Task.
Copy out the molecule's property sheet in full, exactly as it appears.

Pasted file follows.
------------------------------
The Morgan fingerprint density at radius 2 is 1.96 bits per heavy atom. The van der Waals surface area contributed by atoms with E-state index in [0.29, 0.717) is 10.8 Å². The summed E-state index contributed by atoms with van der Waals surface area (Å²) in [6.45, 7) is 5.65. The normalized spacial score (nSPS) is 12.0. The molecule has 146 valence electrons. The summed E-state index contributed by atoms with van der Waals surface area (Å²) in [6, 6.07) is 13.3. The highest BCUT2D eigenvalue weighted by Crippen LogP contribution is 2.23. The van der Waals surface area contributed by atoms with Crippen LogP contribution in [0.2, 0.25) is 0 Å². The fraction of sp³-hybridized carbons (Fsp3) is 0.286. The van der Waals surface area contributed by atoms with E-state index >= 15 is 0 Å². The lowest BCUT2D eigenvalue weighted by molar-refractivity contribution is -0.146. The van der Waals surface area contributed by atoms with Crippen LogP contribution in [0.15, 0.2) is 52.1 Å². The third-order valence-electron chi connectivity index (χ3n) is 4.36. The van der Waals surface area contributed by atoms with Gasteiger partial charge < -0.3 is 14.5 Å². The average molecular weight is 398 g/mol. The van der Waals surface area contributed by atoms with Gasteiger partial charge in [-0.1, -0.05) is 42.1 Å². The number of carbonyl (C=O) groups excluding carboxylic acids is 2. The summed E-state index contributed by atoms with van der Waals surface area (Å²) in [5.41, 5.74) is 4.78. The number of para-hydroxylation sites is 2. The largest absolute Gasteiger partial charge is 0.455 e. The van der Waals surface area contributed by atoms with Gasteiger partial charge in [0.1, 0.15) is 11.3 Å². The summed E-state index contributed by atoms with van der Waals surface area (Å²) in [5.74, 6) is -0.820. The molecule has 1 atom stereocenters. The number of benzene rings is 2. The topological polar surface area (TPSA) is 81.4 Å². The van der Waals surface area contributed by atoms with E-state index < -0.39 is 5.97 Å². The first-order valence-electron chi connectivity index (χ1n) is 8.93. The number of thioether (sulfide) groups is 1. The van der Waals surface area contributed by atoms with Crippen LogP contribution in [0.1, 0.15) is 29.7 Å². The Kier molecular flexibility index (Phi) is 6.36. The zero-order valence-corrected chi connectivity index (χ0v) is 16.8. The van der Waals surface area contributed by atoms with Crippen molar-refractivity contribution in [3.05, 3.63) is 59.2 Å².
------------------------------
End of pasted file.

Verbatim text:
The Morgan fingerprint density at radius 2 is 1.96 bits per heavy atom. The van der Waals surface area contributed by atoms with E-state index in [0.29, 0.717) is 10.8 Å². The summed E-state index contributed by atoms with van der Waals surface area (Å²) in [6.45, 7) is 5.65. The normalized spacial score (nSPS) is 12.0. The molecule has 146 valence electrons. The summed E-state index contributed by atoms with van der Waals surface area (Å²) in [6, 6.07) is 13.3. The highest BCUT2D eigenvalue weighted by Crippen LogP contribution is 2.23. The van der Waals surface area contributed by atoms with Crippen LogP contribution in [0.2, 0.25) is 0 Å². The fraction of sp³-hybridized carbons (Fsp3) is 0.286. The van der Waals surface area contributed by atoms with E-state index >= 15 is 0 Å². The lowest BCUT2D eigenvalue weighted by molar-refractivity contribution is -0.146. The van der Waals surface area contributed by atoms with Crippen LogP contribution in [0.15, 0.2) is 52.1 Å². The third-order valence-electron chi connectivity index (χ3n) is 4.36. The van der Waals surface area contributed by atoms with Gasteiger partial charge < -0.3 is 14.5 Å². The average molecular weight is 398 g/mol. The van der Waals surface area contributed by atoms with Gasteiger partial charge in [-0.1, -0.05) is 42.1 Å². The number of carbonyl (C=O) groups excluding carboxylic acids is 2. The summed E-state index contributed by atoms with van der Waals surface area (Å²) in [5.41, 5.74) is 4.78. The number of para-hydroxylation sites is 2. The largest absolute Gasteiger partial charge is 0.455 e. The van der Waals surface area contributed by atoms with Gasteiger partial charge in [0.1, 0.15) is 11.3 Å². The summed E-state index contributed by atoms with van der Waals surface area (Å²) in [5.74, 6) is -0.820. The molecule has 1 atom stereocenters. The number of benzene rings is 2. The topological polar surface area (TPSA) is 81.4 Å². The van der Waals surface area contributed by atoms with E-state index < -0.39 is 5.97 Å². The first-order valence-electron chi connectivity index (χ1n) is 8.93. The number of thioether (sulfide) groups is 1. The van der Waals surface area contributed by atoms with Crippen LogP contribution in [0.1, 0.15) is 29.7 Å². The Kier molecular flexibility index (Phi) is 6.36. The zero-order valence-corrected chi connectivity index (χ0v) is 16.8. The van der Waals surface area contributed by atoms with Crippen molar-refractivity contribution in [3.05, 3.63) is 59.2 Å².